Dwelling Unit: a room or rooms within a building connected together, constituting a separate, independent housekeeping establishment for one (1) family only and containing independent cooking and sleeping facilities.  A single living space for one (1) family, excluding individual rental units in a motel, rooming house, tourist home, institutional home, dormitory, and the like.

Dwelling Types:

SINGLE-FAMILY DETACHED - a building designated for and occupied as a residence, containing one (1) dwelling unit and having no common or party wall with an adjacent dwelling.  A mobile home affixed to a permanent foundation shall be considered a "single-family detached dwelling."

TWO-FAMILY DETACHED (DUPLEX) - a building designed for and occupied as a residence, containing two (2) dwelling units that share a common floor/ceiling but have no common or party wall with an adjacent dwelling and having yards on all sides.

SINGLE-FAMILY SEMI-DETACHED (TWIN) - a building designed for and occupied as a residence, containing one (1) dwelling unit and having a common or party wall with another building and having yards on all but one (1) side.

SINGLE-FAMILY ATTACHED (TOWNHOUSE) - a building designed for and occupied as a residence, containing one (1) dwelling unit and having two (2)  or more common or party walls with other buildings.

MULTI-FAMILY - a building designed for and occupied as a residence, containing three (3) or more dwelling units.  Multi-family dwellings include apartment buildings, condominiums, and townhomes.

Easement - an interest in land owned by another that entitles the holder of the easement to a specific use or enjoyment of that land.

Mini-Warehouse - storage units provided for lease to the public for the purpose of storage of personal property generally stored in residential structures and in which each storage unit has direct access from the outside.


Overlay Zoning - the recent change to the properties West on Business 30 and North on Route 10 was approved as an "overlay district", which means that the underlying zoning of Rural Residential (2 acre housing) is still in effect. However, the new uses allowing higher density housing (2/3 to 3/4 acre lots), fronted by commercial , will now be permissible by "conditional use".  Uses other than 2 acre housing were not permissible under an conditions before the overlay zoning was put in place.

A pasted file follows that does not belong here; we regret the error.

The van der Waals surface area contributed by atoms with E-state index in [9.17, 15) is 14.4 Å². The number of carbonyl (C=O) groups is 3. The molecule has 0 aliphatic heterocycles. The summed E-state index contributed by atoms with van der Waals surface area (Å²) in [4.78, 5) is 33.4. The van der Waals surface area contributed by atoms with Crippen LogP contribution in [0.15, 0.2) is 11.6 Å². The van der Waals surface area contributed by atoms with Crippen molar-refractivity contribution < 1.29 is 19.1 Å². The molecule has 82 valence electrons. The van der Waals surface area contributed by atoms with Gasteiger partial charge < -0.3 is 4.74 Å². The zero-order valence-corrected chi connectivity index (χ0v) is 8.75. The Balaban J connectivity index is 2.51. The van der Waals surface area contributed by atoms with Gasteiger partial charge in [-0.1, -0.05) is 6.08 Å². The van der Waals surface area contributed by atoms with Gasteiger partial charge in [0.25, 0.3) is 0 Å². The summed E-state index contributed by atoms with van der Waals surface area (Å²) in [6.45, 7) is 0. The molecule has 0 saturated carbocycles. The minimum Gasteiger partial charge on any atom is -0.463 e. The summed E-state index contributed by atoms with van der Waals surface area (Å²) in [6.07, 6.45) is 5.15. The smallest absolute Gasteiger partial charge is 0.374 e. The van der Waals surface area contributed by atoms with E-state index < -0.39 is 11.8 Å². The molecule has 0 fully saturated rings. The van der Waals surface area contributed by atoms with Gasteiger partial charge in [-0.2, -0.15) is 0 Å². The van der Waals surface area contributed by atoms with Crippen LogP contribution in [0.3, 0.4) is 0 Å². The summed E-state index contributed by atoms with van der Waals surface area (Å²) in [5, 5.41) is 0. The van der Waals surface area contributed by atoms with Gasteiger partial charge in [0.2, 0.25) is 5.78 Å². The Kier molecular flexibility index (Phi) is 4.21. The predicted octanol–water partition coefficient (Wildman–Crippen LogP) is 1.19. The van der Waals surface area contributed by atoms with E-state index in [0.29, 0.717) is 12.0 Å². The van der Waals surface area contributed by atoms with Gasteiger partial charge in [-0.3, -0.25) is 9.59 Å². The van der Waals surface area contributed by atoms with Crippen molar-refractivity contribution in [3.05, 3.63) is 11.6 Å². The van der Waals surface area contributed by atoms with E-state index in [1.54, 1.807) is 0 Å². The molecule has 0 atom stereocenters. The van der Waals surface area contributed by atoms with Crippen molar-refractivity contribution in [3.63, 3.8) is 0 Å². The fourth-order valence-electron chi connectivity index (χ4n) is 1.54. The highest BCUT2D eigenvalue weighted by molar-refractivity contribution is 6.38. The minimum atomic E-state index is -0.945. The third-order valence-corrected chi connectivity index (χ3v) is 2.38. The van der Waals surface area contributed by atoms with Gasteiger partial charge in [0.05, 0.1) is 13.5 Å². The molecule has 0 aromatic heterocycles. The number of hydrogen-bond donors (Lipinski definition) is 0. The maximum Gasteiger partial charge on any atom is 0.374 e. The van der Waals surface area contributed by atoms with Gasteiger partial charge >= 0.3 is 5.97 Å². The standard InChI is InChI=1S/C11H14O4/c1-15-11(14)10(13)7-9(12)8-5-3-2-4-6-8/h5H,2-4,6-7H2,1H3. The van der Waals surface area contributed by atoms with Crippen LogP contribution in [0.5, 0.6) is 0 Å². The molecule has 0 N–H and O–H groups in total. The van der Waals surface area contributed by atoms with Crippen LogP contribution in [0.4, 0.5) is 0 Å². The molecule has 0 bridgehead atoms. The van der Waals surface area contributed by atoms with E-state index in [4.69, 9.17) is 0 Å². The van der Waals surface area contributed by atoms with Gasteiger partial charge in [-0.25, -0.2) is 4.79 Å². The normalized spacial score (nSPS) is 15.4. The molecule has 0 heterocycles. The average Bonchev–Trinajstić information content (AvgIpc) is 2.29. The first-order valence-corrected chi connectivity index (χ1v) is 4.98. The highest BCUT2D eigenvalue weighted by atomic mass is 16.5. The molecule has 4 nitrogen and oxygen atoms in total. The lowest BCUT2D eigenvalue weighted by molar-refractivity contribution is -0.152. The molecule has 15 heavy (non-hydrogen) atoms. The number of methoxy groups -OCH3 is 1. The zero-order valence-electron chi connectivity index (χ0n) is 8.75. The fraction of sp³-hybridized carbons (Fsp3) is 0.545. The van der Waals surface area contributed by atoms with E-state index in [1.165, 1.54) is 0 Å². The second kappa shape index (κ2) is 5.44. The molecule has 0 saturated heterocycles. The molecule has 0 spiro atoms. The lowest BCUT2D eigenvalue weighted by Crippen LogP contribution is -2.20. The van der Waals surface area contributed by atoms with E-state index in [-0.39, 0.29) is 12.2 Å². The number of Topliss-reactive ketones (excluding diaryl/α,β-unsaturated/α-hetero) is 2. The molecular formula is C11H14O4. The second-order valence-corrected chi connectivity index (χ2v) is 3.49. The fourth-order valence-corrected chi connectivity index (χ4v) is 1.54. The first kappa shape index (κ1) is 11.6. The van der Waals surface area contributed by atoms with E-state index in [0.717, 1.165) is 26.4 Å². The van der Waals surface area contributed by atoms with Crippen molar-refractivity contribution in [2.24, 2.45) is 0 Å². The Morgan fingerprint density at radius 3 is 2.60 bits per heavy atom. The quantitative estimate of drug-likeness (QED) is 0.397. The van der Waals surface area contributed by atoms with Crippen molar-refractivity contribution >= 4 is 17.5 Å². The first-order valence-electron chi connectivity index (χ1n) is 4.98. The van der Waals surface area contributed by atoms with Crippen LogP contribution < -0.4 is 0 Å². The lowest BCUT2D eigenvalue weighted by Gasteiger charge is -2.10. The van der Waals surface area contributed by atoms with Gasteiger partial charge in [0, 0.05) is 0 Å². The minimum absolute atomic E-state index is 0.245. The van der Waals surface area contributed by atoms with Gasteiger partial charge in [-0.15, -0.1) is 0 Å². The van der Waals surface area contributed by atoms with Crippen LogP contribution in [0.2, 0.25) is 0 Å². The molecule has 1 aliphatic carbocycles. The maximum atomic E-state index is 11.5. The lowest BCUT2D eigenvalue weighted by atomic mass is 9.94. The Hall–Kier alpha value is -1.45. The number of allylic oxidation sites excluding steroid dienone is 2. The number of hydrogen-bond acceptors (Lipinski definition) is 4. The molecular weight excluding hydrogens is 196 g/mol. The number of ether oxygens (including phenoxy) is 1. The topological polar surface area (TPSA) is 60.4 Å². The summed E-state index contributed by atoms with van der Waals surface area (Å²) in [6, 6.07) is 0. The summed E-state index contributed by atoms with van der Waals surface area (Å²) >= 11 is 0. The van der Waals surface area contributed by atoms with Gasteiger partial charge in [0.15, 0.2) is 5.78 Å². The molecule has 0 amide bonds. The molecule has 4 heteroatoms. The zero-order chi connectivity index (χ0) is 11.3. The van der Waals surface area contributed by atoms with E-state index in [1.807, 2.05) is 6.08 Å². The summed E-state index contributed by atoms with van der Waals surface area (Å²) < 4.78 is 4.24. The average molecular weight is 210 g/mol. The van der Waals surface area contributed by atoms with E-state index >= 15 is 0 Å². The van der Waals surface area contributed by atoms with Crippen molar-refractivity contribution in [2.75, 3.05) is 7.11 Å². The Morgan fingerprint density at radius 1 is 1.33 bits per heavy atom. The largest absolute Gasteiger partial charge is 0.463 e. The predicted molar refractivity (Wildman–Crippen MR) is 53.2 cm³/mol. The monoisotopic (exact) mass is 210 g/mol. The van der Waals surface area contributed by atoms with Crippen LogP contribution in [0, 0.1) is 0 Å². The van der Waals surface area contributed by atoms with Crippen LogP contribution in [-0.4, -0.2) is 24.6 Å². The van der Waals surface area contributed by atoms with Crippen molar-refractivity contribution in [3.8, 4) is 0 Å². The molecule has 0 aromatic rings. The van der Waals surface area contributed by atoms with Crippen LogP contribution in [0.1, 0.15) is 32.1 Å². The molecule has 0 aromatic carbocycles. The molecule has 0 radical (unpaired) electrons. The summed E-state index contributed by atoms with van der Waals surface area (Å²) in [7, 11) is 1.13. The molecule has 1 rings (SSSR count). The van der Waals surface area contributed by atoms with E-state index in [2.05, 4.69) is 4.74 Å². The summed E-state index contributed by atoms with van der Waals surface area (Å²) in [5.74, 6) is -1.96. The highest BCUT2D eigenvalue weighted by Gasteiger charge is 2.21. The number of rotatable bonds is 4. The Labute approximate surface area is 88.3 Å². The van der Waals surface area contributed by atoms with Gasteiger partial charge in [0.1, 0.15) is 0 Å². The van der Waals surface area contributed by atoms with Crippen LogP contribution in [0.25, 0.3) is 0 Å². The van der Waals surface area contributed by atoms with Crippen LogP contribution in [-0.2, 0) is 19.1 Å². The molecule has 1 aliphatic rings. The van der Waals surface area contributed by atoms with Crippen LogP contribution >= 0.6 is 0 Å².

Open Space - a parcel or parcels of land or an area of water, or a combination of land and water, within a development site, designed and intended for the use and enjoyment by residents of such development and possibly the general public.  Common open space shall be substantially free of structures, but may contain such improvements as are in the finally approved development plan, and shall not include individually owned private yards, streets, and off-street parking areas unless provided in conjunction with a recreational facility.


Variance - the permission granted by the zoning hearing board, following a public hearing that has been properly advertised as required by the appropriate municipal code, for an adjustment of some regulation which, if strictly adhered to, would result in an unnecessary hardship, and where the permission granted would not be contrary to the public interest and would maintain the spirit and original intent of the chapter.

Zoning Ordinances - ordinances that regulate, by district, the uses of land and buildings for trade, industry, residence, and other purposes. The purpose of zoning is to protect the public's health, safety, morals, and general welfare. State and local governments, by making zoning ordinances, limit the size, height, density, and types of buildings that can be erected; regulate areas of open spaces, yards, and courts; and regulate and restrict the location of trade, industries, and buildings.


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Last modified: 12/01/07